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J Health Soc Behav. 2004 Sep;45(3):286-305.

Education and the changing shape of the income gradient in health.

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University of Pennsylvania, Department of Sociology, University of Pennsylvania, 3718 Locust Walk, Philadelphia, PA 19104-6299, USA.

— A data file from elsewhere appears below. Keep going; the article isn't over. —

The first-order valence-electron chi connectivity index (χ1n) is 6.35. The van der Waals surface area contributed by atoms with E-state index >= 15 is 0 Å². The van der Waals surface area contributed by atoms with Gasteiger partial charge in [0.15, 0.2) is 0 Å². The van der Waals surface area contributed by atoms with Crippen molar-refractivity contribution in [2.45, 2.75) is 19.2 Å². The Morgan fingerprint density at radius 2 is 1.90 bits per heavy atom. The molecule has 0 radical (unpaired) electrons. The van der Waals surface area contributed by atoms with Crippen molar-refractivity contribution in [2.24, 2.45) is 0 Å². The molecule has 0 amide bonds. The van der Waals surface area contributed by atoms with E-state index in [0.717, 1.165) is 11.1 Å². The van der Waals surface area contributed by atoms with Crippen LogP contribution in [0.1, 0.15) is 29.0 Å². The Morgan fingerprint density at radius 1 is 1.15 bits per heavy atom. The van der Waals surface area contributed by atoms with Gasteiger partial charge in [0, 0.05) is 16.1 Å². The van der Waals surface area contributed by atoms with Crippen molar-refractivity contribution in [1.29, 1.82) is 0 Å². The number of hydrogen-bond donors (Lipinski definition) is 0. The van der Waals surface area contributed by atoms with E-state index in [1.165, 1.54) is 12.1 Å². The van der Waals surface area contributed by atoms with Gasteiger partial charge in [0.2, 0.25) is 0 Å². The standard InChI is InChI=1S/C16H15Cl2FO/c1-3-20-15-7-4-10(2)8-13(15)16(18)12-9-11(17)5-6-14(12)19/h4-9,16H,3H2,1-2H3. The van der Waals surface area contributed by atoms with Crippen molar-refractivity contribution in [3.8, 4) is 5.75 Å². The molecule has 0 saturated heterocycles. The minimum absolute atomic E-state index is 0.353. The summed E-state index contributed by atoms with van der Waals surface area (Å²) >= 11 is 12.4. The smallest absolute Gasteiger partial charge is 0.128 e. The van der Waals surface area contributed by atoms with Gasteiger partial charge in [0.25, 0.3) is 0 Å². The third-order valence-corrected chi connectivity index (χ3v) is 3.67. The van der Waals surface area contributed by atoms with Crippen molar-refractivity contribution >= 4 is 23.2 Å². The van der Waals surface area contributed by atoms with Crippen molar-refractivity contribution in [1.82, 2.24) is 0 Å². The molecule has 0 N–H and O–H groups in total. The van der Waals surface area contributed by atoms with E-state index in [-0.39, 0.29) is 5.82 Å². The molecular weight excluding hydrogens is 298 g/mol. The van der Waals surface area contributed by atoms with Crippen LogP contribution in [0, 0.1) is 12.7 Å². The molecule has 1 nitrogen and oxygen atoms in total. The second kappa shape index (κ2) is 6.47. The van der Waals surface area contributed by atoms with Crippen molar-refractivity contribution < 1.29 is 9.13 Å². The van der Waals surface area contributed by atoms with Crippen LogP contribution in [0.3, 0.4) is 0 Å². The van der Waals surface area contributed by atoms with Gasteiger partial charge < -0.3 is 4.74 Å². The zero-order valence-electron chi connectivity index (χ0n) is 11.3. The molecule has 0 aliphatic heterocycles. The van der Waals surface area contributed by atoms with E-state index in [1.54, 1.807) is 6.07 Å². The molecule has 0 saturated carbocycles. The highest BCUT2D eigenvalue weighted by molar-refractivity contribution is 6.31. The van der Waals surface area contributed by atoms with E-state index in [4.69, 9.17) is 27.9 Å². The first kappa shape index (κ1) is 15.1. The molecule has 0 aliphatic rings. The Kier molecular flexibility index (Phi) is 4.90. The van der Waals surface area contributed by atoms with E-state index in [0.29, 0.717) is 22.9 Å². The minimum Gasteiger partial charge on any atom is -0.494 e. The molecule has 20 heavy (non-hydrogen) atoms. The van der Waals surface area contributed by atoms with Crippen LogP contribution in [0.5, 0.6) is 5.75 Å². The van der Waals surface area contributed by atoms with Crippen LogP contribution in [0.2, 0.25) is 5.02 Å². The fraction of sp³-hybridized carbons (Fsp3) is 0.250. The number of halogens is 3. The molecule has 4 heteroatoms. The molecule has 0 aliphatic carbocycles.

Research on the social determinants of health has increasingly sought to understand the relative importance of different features of socioeconomic status. Much of the ensuing debate has wavered between education and income, with recent research leaning increasingly toward income. This research has not, however, consistently explored interactions between different features of socioeconomic status and, in trying to understand the independent effects of different components of socioeconomic status, may have missed important features of socioeconomic position. With an eye toward examining how features of socioeconomic status combine and coalesce, this paper examines variation in the income-health association by level of education. Theories derived both from medical sociology and health economics suggest synergistic interactions between income and education, but they are unclear as to the direction and magnitude of these interactions. Results from two large and nationally representative data sets (the 1996-1997 Community Tracking Study and the 1972-2000 General Social Survey) indicate that the positive relationship between income and health varies substantially in both its strength and shape by level of education. Education improves health, and its effects are larger at lower levels of income. Moreover, education reduces the strength and curvature of the income-health relationship. Consequently, those with more education have better health for all levels of income, and fewer income-based disparities exist among the well educated than among the less well educated. The linear "gradient" relationship between income and health is, thus, more characteristic of groups with higher levels of education. Additional analyses indicate that these interactions existed in the United States in each of the last three decades. The results are discussed in light of theory regarding the perpetuation of health disparities, as well as current debates regarding the apparent incompatibility of distributive versus aggregative goals in health policy.

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